quinta-feira, 26 de março de 2009

On swooping

"Met her in '48," he said. "I was twenty-two, on the GI Bill at NYU, the navy behind me, and she was eighteen and only a few months in New York. Had some kind of job there and was going to college, too, but at night. Independent girl from Minnesota. Sure-of-herself girl, or seemed so. Danish on one side, Icelandic on the other. Quick. Smart. Pretty. Tall. Marvelously tall. That statuesque recumbency. Never forgotten it. With her for two years. Used to call her Voluptas. Psyche's daughter. The personification to the Romans of sensual pleasure."

Now he put down his cards, picked up the envelope from where he'd dropped it beside the discard pile, and pulled out the letter. A typewritten letter a couple of pages long. "We'd run into each other. I was in from Adelphi, in the city for the day, and there was Steena, about twenty-four, twenty-five by then. We stopped and spoke, and I told her my wife was pregnant, and she told me what she was doing, and then we kissed goodbye, and that was it. About a week later this letter came to me care of the college. It's dated. She dated it. Here—'August 18, 1954.' 'Dear Coleman,' she says, 'I was very happy to see you in New York. Brief as our meeting was, after I saw you I felt an autumnal sadness, perhaps because the six years since we first met make it wrenchingly obvious how many days of my life are "over." You look very good, and I'm glad you're happy. You were also very gentlemanly. You didn't swoop. Which is the one thing you did (or seemed to do) when I first met you and you rented the basement room on Sullivan Street. Do you remember yourself? You were incredibly good at swooping, almost like birds do when they fly over land or sea and spy something moving, something bursting with life, and dive down—or zero in—and seize upon it. I was astonished, when we met, by your flying energy. I remember being in your room the first time and, when I arrived, I sat in a chair, and you were walking around the room from place to place, occasionally stopping to perch on a stool or the couch. You had a ratty Salvation Army couch where you slept before we chipped in for The Mattress. You offered me a drink, which you handed to me while scrutinizing me with an air of incredible wonder and curiosity, as if it were some kind of miracle that I had hands and could hold a glass, or that I had a mouth which might drink from it, or that I had even materialized at all, in your room, a day after we'd met on the subway. You were talking, asking questions, sometimes answering questions, in a deadly serious and yet hilarious way, and I was trying very hard to talk also but conversation was not coming as easily to me. So there I was staring back at you, absorbing and understanding far more than I expected to understand. But I couldn't find words to speak to fill the space created by the fact that you seemed attracted to me and that I was attracted to you. I kept thinking, "I'm not ready. I just arrived in this city. Not now. But I will be, with a little more time, a few more exchanged notes of conversation, if I can think what I wish to say." ("Ready" for what, I don't know. Not just making love. Ready to be.) But then you "swooped," Coleman, nearly halfway across the room, to where I was sitting, and I was flabbergasted but delighted. It was too soon, but it wasn't.'"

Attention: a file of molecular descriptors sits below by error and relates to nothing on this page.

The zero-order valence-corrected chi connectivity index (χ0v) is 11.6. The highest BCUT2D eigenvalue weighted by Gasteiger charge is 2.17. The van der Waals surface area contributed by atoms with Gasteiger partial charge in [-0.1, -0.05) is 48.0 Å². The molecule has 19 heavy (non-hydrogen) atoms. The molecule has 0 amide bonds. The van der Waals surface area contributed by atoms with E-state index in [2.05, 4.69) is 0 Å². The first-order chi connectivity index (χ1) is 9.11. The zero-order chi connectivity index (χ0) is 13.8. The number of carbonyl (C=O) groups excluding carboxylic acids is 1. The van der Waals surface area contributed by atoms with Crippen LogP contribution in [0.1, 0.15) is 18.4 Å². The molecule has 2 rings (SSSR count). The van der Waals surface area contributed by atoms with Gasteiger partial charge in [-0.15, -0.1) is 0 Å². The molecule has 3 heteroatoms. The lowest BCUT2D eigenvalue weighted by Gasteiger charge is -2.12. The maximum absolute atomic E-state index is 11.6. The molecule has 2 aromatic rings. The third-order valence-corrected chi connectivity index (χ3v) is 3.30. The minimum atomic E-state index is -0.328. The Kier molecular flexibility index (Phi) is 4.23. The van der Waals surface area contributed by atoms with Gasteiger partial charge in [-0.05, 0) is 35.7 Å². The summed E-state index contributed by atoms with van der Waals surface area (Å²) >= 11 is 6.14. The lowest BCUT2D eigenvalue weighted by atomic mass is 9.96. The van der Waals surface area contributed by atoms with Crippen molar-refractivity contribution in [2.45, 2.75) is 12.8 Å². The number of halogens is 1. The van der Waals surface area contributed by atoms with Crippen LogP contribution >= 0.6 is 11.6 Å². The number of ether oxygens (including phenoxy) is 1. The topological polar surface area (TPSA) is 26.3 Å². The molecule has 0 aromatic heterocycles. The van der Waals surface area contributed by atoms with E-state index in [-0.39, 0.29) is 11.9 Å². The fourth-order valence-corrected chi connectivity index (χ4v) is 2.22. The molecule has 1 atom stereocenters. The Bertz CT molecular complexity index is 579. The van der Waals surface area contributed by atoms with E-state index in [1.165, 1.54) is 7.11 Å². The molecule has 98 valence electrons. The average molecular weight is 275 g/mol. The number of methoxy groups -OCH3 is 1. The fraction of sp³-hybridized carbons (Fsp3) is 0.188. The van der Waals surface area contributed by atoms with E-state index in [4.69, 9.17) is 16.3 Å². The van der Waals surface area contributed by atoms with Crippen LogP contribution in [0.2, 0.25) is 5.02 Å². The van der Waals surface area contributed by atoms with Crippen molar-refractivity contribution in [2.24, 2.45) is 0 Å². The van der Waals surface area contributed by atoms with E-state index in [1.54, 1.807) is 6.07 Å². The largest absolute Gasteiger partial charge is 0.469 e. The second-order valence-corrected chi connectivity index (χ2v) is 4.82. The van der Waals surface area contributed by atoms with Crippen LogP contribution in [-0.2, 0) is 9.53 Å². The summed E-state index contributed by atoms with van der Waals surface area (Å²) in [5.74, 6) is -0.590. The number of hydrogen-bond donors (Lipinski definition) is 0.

Philip Roth, The Human Stain

1 comentário:

Voluptas disse...

Vou comprar este livro, esta passagem conquistou-me.